Nutrition in Plants

Start music   Jan 11 2017 || 12:45 PM

  • Nutrients – Components such as carbohydrates, proteins, fats, vitamins and minerals

 

  • Nutrition – It is the mode of taking food by an organism and its utilisation by the body

 

  • Modes of nutrition – There are 2 modes of nutrition:
    1. Autotrophic – Where organism prepares its own food. Plants are autotrophs.
    2. Heterotrophic – Where organism takes in the readymade food prepared by the plants. These organisms are called heterotrophs

 

Cells

  • Living organisms are made up of tiny units called cells
  • The cell is enclosed by a thin outer boundary, called the cell membrane
  • Cells generally have a distinct, centrally located spherical structure called the nucleus
  • The nucleus is surrounded by a jelly-like substance called cytoplasm

 

Photosynthesis

  • The process by which plants prepare food from air & water in the presence of sunlight
  • Plants use Carbon dioxide, water and sunlight to prepare carbohydrates.
  • O2 is produced during photosynthesis and carbohydrates get converted to starch

 

Significance of various parts in photosynthesis

  • Leaves – Where food preparation in plants occur
  • Stomata - tiny pores present on the surface of the leaves which help the plant to breathe. They are surrounded by guard cells
  • Chlorophyll – The green pigment of the leaves. They help in capturing the energy of the sunlight
  • Roots – Where water and minerals are absorbed by the plants

 

Synthesis of proteins by plants

  • Soil has certain bacteria that convert gaseous nitrogen into a usable form and release it into the soil
  • These soluble forms are absorbed by the plants along with water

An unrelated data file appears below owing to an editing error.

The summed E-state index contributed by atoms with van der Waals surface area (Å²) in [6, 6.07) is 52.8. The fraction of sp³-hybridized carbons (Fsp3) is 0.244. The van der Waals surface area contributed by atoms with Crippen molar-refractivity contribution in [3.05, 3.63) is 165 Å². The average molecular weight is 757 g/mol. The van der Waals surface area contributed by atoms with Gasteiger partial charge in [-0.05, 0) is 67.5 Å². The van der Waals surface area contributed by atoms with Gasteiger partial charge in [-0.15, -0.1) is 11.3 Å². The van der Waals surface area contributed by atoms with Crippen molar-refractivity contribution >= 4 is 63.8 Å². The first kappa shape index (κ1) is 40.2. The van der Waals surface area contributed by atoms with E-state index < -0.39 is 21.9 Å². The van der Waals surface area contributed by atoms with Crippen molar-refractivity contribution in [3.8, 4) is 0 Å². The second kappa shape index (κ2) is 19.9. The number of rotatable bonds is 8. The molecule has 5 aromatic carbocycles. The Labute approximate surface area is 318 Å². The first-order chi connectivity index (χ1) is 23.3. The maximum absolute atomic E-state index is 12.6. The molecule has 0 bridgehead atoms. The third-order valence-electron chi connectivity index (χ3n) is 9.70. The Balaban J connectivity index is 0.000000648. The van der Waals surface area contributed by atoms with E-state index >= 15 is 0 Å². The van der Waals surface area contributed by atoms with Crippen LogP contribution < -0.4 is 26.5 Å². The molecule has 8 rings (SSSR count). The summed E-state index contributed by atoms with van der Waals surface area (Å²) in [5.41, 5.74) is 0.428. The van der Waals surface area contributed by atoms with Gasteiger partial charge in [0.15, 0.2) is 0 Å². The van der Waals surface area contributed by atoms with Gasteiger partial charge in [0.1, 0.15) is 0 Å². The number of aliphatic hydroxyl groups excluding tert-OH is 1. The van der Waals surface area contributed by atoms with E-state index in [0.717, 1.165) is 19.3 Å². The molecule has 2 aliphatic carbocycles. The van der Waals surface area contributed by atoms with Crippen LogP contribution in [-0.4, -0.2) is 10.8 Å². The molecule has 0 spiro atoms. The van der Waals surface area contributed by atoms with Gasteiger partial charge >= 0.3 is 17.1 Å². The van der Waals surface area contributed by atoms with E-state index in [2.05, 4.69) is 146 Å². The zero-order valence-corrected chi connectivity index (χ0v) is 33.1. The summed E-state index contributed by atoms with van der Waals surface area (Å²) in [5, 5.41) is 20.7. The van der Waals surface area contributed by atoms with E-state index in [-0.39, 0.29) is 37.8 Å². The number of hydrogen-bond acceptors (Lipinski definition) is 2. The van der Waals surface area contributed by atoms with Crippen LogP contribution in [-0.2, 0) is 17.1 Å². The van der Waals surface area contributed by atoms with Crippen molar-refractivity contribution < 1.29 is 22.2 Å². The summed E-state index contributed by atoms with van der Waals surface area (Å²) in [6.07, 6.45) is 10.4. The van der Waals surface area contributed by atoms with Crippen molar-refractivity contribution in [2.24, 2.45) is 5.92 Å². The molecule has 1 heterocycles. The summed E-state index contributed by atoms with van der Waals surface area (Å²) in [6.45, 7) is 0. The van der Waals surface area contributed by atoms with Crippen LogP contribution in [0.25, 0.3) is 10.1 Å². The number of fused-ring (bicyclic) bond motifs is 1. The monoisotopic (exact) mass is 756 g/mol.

• In this way the plants fulfil their requirements of nitrogen and synthesis components other than carbohydrates

 

 

Other Modes of Nutrition in Plants

Parasitic mode

  • A plant called Cuscuta (Amarbel) does not have chlorophyll
  • It takes readymade food from the host plant on which it is climbing

 

Insectivores’ plants

  • The pitcher plant’s leaf is modified into the form of a pitcher
  • The apex of the leaf forms a lid which can open and close the mouth of the pitcher
  • Inside the pitcher there are hairs which are directed downwards
  • When an insect lands in the pitcher, the lid closes & it gets entangled in the hair
  • The insect is then digested by the digestive juices secreted inside the pitcher

 

Saprotrophic nutrition

  • Where organisms take in nutrients in from the dead and decaying matter (eg: fungi)
  • They secrete digestive juices on the decaying matter, and convert it into a solution.
  • Then they absorb the nutrients from the solution
  • Such organisms are called saprotrophs.

 

Symbiotic relationships

  • Lichens – Where a chlorophyll containing alga and fungus live together to benefit from each other
  • Certain fungi live in the roots of trees. The tree provides nutrients to the fungus and, in return, receives help from it to take up water and nutrients from the soil
  • The bacterium called Rhizobium can convert atmospheric nitrogen into a soluble form. But since it cannot make its own food, it lives in the roots of leguminous plants and provides them with nitrogen in exchange for food

 

Replenishment of nutrients from soil

  • Fertilisers and manures contain plant nutrients such as nitrogen, potassium, phosphorous, etc should be added from time to time